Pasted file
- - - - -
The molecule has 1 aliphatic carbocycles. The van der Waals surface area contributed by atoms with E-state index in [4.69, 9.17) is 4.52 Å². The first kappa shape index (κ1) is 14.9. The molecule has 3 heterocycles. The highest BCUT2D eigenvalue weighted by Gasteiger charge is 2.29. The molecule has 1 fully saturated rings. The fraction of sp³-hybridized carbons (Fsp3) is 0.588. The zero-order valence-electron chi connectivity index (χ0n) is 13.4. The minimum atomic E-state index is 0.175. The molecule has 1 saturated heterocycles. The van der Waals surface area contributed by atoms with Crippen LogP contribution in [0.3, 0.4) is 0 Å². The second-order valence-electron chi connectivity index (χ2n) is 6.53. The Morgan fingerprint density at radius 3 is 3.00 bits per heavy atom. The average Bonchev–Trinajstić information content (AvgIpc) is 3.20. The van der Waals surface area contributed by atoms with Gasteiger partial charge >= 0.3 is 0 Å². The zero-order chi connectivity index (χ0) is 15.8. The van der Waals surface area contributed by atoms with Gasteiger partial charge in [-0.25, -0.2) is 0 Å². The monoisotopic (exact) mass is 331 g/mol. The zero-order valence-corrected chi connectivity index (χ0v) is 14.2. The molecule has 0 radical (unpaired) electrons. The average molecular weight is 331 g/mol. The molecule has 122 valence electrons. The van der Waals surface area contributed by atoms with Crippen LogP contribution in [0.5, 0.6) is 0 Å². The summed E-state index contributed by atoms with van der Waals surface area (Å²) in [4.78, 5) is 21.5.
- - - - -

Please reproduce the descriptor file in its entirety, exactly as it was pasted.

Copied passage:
The molecule has 1 aliphatic carbocycles. The van der Waals surface area contributed by atoms with E-state index in [4.69, 9.17) is 4.52 Å². The first kappa shape index (κ1) is 14.9. The molecule has 3 heterocycles. The highest BCUT2D eigenvalue weighted by Gasteiger charge is 2.29. The molecule has 1 fully saturated rings. The fraction of sp³-hybridized carbons (Fsp3) is 0.588. The zero-order valence-electron chi connectivity index (χ0n) is 13.4. The minimum atomic E-state index is 0.175. The molecule has 1 saturated heterocycles. The van der Waals surface area contributed by atoms with Crippen LogP contribution in [0.3, 0.4) is 0 Å². The second-order valence-electron chi connectivity index (χ2n) is 6.53. The Morgan fingerprint density at radius 3 is 3.00 bits per heavy atom. The average Bonchev–Trinajstić information content (AvgIpc) is 3.20. The van der Waals surface area contributed by atoms with Gasteiger partial charge >= 0.3 is 0 Å². The zero-order chi connectivity index (χ0) is 15.8. The van der Waals surface area contributed by atoms with Gasteiger partial charge in [-0.25, -0.2) is 0 Å². The monoisotopic (exact) mass is 331 g/mol. The zero-order valence-corrected chi connectivity index (χ0v) is 14.2. The molecule has 0 radical (unpaired) electrons. The average molecular weight is 331 g/mol. The molecule has 122 valence electrons. The van der Waals surface area contributed by atoms with Crippen LogP contribution in [0.5, 0.6) is 0 Å². The summed E-state index contributed by atoms with van der Waals surface area (Å²) in [4.78, 5) is 21.5.